Game and Fish considers selling land to pay for housing
July 25, 2019
JACKSON — A half square mile of sagebrush flats and rolling Gros Ventre Range foothills with remarkable Teton views is being considered for a sale to raise funds for a state agency that’s been bit by Jackson Hole’s housing crisis.
The undeveloped swath of land, known as the Teton Wildlife Habitat Management Area, is owned by the Wyoming Game and Fish Commission, an appointed board whose members directed the department to explore conveying the land to the federal government.
“That WHMA, right now, really serves very little use,” Commissioner Peter Dube, of Buffalo, said at a meeting earlier this month
The parcel in question, listed at between 321 and 323.8 acres, is a state-owned inholding within the Bridger-Teton National Forest. Its west boundary runs along the edge of the National Elk Refuge.
Game and Fish ought to explore a sale or a swap of the prime parcel, Dube said, “regardless” of what becomes of efforts to secure affordable housing for the agency’s Jackson staff. The possibility of disposing of the land first came up in the context of securing land where Game and Fish could build workforce housing. The discussion has morphed into a more general discussion about selling the land.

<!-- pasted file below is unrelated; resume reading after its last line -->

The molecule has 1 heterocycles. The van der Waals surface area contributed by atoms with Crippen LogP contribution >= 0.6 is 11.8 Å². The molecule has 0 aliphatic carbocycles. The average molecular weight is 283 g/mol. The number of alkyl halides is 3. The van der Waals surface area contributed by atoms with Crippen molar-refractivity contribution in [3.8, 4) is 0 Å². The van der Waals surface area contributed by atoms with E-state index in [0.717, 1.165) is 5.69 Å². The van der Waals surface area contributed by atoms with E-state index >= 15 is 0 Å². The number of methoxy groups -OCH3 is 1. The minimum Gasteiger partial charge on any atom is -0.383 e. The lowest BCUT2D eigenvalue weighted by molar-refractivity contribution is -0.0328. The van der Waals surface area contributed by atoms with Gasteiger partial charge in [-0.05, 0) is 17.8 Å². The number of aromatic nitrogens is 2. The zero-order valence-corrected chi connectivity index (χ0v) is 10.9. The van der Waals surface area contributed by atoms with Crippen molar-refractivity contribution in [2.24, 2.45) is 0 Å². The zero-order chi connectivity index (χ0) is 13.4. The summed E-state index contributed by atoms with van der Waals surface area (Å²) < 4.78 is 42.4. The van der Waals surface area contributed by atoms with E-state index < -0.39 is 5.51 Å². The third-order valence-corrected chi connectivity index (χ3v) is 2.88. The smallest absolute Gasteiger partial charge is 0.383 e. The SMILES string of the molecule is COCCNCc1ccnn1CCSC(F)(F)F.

Commissioner Patrick Crank, of Cheyenne, also spoke favorably about a prospective sale and seemed motivated by recent deals between Wyoming and the National Park Service. The Wyoming Office of State Lands and investments sold Grand Teton National Park an 86-acre parcel near the Snake River for $16 million in 2012 and a 640-acre tract in Antelope Flats for $45 million in 2016. Real estate values in the valley have only climbed since then.
“Faced with this incredible dilemma, we need to explore either the sale — and yes, I’m saying sale — of that property, or trade,” Crank said at the commission meeting. “That 320 acres likely has a market value of ... $25 to $30 to $40 million.”
“That’s an option,” he said, “that I don’t think we can afford to ignore any longer.”
Game and Fish’s deputy director of internal operations, John Kennedy, walked away from the conversation committed to pursuing the disposal of the Teton habitat area.
Kennedy said Tuesday that he has since directed Game and Fish’s two staff licensed appraisers to come up with a valuation for the land. The second week of August he will visit Jackson Hole and intends to talk to staff at the National Elk Refuge and Bridger-Teton National Forest.
Reached Monday, the leadership at both the Elk Refuge and Bridger-Teton had not yet been approached by Game and Fish about acquiring the land. The most direct access to the property is from the refuge, at a trailhead just shy of the parking area along Flat Creek Road that’s a popular launching off spot for shed antler hunting and ascents of Sheep Mountain. A no-motorized trail leads through the refuge’s Dry Hollow area on the way to the Teton habitat area, crossing onto corners of the Bridger-Teton twice before reaching the state-owned land.
The refuge’s acting manager, Cris Dippel, called the land a “cool little chunk of ground.”
“It’s been a couple years since I’ve looked at it,” Dippel said. “Obviously it would be nice to have it somewhat protected, as opposed to not.”
Of a potential sale, he said he’s never heard about it.